Organizational consultant Warren Bennis’ definition of leadership begins with the concept of knowing oneself. Indeed, leadership demands a higher degree of self-awareness. Knowing oneself and the persona you reveal based on your experiences, values and traits are vital to your ability to successfully lead others.
In the late ‘90s, psychologist Daniel Goleman introduced the concept of emotional intelligence. According to him, self-awareness is the first component of emotional intelligence. Self-awareness means having a deep understanding of one’s emotions, strengths, weaknesses, needs and drives. People with strong self-awareness are not overly critical, nor unrealistically hopeful, but honest with themselves and others. How a person demonstrates personal values, experiences and traits is the foundation that determines whether an individual is perceived as capable of leadership. If you don’t know who you are or the characteristics that make you a leader, you will have a difficult time exemplifying the characteristics necessary to make others want to follow you.
The Spirit Within
Knowing yourself and what has shaped your existence are important parts of the ability of a person to exhibit leadership. The December 2013 issue of this magazine featured women of influence in the area. Each person featured in that issue was asked about their leadership philosophy. Patty Fuchs, president/CEO of Goodwill of Central Illinois, was the most direct in her self-awareness when she stated, “At this point in my life, I realize I can trace the development of my leadership style directly from my life story.” From her life story, she found the values and underlying motivations that generated success in her position and made her worthy of recognition as a leader.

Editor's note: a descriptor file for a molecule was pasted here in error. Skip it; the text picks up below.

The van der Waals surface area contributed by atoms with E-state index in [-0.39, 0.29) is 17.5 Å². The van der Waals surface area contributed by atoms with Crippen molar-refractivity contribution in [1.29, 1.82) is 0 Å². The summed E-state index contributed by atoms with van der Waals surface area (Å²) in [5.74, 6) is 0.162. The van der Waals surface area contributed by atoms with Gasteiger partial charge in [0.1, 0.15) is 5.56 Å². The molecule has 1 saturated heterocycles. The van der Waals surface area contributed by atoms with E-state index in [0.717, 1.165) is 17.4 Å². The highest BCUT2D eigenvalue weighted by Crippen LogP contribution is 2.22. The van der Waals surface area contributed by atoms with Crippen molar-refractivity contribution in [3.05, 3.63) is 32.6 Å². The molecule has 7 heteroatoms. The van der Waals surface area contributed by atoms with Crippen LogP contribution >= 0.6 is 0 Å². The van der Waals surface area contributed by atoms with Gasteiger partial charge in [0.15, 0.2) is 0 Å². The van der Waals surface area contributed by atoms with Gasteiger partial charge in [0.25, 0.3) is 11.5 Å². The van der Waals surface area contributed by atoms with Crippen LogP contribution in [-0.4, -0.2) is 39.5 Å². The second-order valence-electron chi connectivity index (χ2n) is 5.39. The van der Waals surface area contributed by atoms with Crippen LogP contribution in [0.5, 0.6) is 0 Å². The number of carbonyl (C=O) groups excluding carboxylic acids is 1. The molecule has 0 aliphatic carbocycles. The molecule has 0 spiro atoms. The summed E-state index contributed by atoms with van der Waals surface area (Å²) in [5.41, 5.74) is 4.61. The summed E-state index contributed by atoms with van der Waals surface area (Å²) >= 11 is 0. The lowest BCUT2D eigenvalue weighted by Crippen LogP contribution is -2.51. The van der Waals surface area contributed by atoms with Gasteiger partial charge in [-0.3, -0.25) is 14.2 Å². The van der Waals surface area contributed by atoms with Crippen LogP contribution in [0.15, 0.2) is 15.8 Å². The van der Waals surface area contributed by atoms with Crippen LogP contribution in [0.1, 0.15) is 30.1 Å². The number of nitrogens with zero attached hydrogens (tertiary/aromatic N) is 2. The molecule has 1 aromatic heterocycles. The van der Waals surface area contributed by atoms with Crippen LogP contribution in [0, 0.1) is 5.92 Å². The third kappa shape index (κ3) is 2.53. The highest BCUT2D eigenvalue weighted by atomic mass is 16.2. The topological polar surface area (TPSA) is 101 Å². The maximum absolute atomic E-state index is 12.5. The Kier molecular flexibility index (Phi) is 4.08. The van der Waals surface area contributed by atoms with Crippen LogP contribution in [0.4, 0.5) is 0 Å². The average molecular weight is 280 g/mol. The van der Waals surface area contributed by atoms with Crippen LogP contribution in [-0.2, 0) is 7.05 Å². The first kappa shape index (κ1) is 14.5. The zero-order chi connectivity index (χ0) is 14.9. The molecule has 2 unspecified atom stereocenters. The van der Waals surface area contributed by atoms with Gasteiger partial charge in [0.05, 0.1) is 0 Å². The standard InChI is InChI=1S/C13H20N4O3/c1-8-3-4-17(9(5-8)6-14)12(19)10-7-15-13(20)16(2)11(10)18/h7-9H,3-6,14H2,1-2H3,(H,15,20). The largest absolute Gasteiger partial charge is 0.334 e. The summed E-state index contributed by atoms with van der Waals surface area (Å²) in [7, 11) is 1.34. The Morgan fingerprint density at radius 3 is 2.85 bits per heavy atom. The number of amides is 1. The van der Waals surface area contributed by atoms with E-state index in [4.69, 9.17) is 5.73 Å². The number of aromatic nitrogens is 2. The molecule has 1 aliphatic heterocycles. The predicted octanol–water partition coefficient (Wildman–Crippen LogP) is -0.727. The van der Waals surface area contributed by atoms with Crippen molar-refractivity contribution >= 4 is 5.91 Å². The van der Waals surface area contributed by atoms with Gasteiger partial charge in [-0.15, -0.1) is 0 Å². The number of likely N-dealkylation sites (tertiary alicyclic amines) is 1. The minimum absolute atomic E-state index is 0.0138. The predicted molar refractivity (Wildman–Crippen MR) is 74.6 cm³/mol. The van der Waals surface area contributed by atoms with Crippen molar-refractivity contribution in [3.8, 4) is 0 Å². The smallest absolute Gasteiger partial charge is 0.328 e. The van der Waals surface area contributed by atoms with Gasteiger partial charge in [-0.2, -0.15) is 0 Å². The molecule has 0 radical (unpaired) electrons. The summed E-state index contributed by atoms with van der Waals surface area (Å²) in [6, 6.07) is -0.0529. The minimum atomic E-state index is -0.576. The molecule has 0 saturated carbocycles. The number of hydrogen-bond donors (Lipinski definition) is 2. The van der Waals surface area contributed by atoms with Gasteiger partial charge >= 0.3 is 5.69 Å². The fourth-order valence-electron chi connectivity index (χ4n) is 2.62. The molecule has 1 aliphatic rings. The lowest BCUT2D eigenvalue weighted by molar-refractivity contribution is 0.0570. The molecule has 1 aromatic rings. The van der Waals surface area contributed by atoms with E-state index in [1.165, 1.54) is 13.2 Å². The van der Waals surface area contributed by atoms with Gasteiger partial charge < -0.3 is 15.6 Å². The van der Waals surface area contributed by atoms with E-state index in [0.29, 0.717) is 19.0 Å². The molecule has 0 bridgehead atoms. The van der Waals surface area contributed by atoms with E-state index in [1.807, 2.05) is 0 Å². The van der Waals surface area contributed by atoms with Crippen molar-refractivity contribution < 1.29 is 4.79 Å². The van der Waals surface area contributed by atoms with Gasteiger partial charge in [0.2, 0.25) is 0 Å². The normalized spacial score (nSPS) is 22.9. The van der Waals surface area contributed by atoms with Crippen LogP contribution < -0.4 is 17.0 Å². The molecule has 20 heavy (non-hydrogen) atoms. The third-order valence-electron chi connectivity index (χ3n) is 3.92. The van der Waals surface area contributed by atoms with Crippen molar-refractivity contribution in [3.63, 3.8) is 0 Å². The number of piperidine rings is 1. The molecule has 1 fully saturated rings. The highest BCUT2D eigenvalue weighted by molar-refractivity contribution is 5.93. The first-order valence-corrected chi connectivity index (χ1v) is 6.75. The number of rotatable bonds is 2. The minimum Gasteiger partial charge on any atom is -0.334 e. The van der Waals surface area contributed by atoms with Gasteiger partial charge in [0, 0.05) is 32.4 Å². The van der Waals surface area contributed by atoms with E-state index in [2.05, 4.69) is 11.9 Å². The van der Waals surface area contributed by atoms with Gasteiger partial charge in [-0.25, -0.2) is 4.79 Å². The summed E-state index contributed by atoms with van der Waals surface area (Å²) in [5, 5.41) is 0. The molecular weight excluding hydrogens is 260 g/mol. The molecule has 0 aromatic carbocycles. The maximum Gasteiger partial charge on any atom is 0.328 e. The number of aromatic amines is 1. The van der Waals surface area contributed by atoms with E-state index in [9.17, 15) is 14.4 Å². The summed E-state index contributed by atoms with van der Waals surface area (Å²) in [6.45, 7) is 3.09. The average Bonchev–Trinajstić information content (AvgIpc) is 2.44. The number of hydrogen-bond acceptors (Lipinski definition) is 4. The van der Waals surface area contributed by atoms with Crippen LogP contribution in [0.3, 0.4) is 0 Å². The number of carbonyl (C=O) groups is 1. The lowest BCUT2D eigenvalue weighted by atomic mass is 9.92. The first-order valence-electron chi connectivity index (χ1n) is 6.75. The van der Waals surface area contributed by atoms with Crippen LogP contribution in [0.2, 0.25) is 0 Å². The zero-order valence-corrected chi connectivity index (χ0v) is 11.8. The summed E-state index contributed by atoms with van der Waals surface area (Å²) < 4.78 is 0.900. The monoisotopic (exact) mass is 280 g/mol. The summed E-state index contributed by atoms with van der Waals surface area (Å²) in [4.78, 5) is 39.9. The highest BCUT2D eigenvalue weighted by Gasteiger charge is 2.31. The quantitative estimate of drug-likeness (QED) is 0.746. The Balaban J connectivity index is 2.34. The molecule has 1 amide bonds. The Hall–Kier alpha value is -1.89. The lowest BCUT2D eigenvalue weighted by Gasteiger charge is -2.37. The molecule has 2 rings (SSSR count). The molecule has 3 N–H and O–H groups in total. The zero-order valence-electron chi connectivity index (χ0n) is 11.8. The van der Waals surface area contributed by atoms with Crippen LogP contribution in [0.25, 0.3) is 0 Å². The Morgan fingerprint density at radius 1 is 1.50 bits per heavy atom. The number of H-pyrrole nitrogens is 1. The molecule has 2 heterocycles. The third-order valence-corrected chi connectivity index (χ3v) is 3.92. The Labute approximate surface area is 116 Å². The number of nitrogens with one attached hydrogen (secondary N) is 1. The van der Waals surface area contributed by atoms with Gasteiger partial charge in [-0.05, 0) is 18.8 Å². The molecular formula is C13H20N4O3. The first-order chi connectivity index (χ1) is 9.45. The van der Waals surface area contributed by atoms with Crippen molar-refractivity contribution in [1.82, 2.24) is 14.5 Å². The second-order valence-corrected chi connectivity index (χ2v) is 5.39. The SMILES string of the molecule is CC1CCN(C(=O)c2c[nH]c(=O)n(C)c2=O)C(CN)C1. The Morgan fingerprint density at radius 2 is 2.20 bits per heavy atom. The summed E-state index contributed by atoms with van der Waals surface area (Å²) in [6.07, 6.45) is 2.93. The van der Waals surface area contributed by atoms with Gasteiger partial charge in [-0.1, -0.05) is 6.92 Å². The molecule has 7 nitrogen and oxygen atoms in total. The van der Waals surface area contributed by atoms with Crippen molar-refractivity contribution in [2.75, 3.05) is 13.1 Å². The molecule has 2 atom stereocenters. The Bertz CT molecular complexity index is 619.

Suzette Boulais, executive director of ArtsPartners of Central Illinois, said she strives to make decisions that result in fair solutions. Fairness is obviously an important, dominant value that manifested itself from her life experiences. She went on to say she was not sure if this was a leadership style or a philosophy of life. In my opinion, the concept of a definitive leadership style does not exist; a person’s leadership style is rooted in his or her own life experience and the events that had the most impact. Because nobody’s lives are the same, the basis of one’s leadership style is personal and unique to the individual.
In his book Leadership from the Inside Out, Kevin Cashman says that many people tend to split the act of leadership from the person into some external event. The reality is that leadership isn’t something that magically personifies itself on demand. It comes from a deeper reality of the spirit that resides within us.
What Makes a Leader
The study of leadership has evolved through many different theories as to what makes a leader. It began with the “Great Man Theory” and “Trait Theory” and progressed to “Influence (Charismatic) Theory.” All these theories have given us elements of what a leader is truly made of.
There are recognized traits and characteristics all leaders should possess to some degree. While charisma plays a part in a person’s ability to influence others, today’s leadership theory centers on the personal aspects of emotional intelligence and authenticity. It is the person behind the title who earns respect, not the title itself.
Knowing yourself and what makes you the leader you are—or want to be—are major factors in whether you are viewed by others as someone worth following. A leader’s greatest influence is on those with whom he or she associates directly. It’s through a thorough understanding of self that the qualities of leadership become real and perceptible by others. iBi
Rod Bledsoe is retired from Caterpillar Inc. He has a bachelor's degree in management and a master's degree in leadership. He can be reached at firstname.lastname@example.org.